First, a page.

Ultimately keeping you credit card safe is you responsibility. Indeed, in a worst case scenario, if it can be proven you may have been negligent in keeping your credit card safe, you may find yourself liable for the cost of all transactions made fraudulent on your account should you lose the card. To help you avoid this, here are 5 basic credit card safety tips:
1. Never have more cards than you need
While it is always advisable that you have more than 1 credit card, in case it gets lost, you should never have more credit cards than you actually need to use. The principal reason why this is the case is because it becomes harder to keep a track of which cards you have and where you have kept them with the more cards you have.
2. Always keep a photocopy of your cards
How many times have you been asked what you card number is only to find yourself looking for your card to get the number? Now, what happens if you have a card stolen and no credit card statement to-hand? You have a problem! For this reason, it is always best practice to take photocopies of you credit cards to so that always know where to find the number should anything unfortunate happen to your card.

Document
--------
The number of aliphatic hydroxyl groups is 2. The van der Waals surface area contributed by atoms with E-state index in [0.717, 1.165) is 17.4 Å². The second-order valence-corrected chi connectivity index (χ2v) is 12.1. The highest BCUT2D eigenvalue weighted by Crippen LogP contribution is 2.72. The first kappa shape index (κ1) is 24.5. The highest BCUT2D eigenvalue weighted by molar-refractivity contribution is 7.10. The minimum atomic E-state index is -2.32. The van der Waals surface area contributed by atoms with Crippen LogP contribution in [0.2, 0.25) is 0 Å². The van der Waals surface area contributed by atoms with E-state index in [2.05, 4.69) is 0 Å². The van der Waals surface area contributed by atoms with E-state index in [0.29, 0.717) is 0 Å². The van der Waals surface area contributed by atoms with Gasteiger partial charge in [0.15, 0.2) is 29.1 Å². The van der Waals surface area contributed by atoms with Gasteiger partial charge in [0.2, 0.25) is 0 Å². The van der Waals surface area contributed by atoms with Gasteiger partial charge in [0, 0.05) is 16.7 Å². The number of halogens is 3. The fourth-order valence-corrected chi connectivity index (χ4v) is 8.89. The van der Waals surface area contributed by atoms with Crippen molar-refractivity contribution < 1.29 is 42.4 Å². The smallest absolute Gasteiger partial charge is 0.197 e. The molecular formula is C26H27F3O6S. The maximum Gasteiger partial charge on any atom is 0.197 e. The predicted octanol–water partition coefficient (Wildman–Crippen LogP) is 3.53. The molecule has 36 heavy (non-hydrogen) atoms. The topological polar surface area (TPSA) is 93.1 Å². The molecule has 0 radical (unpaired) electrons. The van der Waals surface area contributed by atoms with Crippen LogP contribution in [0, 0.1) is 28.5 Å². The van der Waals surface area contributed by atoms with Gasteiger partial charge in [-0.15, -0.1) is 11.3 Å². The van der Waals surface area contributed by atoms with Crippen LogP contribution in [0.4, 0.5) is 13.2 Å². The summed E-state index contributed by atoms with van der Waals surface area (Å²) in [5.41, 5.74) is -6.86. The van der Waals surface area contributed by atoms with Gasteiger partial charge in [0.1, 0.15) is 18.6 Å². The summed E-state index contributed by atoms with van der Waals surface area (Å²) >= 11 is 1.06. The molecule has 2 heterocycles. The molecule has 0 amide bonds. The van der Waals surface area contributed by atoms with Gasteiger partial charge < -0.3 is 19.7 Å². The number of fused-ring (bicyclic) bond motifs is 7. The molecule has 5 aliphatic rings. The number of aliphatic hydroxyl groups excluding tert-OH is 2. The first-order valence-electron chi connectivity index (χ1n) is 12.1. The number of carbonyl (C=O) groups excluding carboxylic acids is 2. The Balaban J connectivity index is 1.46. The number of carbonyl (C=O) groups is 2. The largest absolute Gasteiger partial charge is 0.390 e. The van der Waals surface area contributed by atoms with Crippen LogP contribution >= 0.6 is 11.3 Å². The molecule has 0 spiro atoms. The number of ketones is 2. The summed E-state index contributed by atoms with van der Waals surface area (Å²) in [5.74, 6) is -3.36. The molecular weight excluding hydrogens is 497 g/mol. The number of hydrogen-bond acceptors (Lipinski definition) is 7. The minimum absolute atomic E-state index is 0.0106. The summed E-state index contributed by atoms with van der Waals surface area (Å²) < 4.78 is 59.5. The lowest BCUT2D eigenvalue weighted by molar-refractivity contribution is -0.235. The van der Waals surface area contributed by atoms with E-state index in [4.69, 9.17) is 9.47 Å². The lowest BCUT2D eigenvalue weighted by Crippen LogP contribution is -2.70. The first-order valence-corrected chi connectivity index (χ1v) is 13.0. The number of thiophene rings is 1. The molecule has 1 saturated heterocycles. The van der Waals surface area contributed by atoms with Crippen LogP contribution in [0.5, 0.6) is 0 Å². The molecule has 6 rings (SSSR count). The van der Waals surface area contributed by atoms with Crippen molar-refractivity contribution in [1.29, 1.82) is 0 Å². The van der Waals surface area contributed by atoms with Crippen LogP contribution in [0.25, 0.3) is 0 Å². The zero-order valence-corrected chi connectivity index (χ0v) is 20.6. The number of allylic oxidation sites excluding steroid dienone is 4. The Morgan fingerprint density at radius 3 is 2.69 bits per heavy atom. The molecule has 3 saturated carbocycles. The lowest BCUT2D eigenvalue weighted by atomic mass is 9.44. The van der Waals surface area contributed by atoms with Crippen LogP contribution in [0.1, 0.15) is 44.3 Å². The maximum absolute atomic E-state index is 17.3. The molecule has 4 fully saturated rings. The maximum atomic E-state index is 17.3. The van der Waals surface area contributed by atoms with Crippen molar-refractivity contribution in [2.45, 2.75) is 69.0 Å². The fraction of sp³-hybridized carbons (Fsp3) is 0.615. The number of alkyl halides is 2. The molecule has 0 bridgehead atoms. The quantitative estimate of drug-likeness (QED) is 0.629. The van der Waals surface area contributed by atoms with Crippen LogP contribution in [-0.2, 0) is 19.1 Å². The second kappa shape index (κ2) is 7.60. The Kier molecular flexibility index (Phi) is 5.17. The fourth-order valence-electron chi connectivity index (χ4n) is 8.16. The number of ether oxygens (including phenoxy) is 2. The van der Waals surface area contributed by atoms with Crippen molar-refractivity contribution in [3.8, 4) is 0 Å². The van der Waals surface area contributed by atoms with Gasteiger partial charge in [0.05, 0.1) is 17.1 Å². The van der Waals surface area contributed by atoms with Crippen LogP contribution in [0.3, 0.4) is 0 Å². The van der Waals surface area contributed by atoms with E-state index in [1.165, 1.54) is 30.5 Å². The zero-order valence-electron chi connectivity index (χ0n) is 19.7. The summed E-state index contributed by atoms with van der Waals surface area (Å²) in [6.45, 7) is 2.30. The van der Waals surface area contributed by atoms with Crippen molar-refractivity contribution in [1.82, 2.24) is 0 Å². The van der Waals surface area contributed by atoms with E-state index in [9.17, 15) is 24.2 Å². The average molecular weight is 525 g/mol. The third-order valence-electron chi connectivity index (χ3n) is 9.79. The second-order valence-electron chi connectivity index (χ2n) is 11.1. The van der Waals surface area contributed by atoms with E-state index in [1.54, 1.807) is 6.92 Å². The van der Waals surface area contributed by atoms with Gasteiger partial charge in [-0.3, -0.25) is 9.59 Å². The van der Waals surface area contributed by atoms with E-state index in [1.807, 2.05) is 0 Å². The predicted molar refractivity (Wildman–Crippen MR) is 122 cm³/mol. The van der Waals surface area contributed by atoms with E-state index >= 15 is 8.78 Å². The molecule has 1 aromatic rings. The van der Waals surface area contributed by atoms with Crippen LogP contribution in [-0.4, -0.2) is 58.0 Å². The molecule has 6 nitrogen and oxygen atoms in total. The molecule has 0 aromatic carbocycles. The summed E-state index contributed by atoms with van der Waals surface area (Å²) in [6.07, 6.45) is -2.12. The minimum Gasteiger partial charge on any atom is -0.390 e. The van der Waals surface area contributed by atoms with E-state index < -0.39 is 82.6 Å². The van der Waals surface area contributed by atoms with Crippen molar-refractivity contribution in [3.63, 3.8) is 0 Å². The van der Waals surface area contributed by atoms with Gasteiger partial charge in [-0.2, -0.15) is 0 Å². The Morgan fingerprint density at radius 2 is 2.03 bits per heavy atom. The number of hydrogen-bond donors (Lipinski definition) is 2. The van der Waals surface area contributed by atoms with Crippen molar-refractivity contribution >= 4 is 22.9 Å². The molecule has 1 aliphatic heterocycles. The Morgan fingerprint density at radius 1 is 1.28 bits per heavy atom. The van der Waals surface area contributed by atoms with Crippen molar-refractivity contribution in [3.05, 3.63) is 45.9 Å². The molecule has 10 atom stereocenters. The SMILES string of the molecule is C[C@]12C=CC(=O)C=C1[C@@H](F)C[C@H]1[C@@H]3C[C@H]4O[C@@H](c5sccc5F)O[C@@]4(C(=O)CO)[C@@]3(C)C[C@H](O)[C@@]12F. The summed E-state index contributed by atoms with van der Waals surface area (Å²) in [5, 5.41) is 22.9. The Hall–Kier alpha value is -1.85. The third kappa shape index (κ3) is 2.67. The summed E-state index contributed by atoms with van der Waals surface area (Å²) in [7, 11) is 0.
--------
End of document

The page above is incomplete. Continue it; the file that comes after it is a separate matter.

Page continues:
3. Always keep your receipts separate
Among the most important of the basic credit card safety tips you’ll receive is never to keep your credit cards and credit card purchase receipts in the same place – because likely as not if you have lost your card, or if it is stolen, then you’ll have lost or stolen the receipts as well. Now there is no way for you to vouch which transactions were yours and which where not – or, there is no way to tell which was the last genuine transaction you made.
Moreover, never keep a record of your PIN with your card, this is only asking for trouble!
4. Never give your account number to someone you don’t know
If you are ever asked to give your credit card details to someone you don’t know, or who as initiated a discussion with you (rather than the other way round) over the phone or via email, you should always refuse. Worst come to the worst, phone the card issuer and ask them if it is okay for you to divulge the information or phone the enquirer back. If the enquirer seems reluctant to accept this, you have to ask yourself why!
5. Never leave your account details open to public viewing
It may sound rather basic to say you should never let ‘Joe public’ see your credit card account details, but ask yourself this question: “How often have you received a publication subscription form in postcard format?” Now, suppose you complete this with your credit card details filled in. Suddenly half the world has access your credit card number, expiry date and signature!
Although the above may sound like 5 basic credit card safety tips you already know, you would be surprised to see how many people fail to follow one or all of them!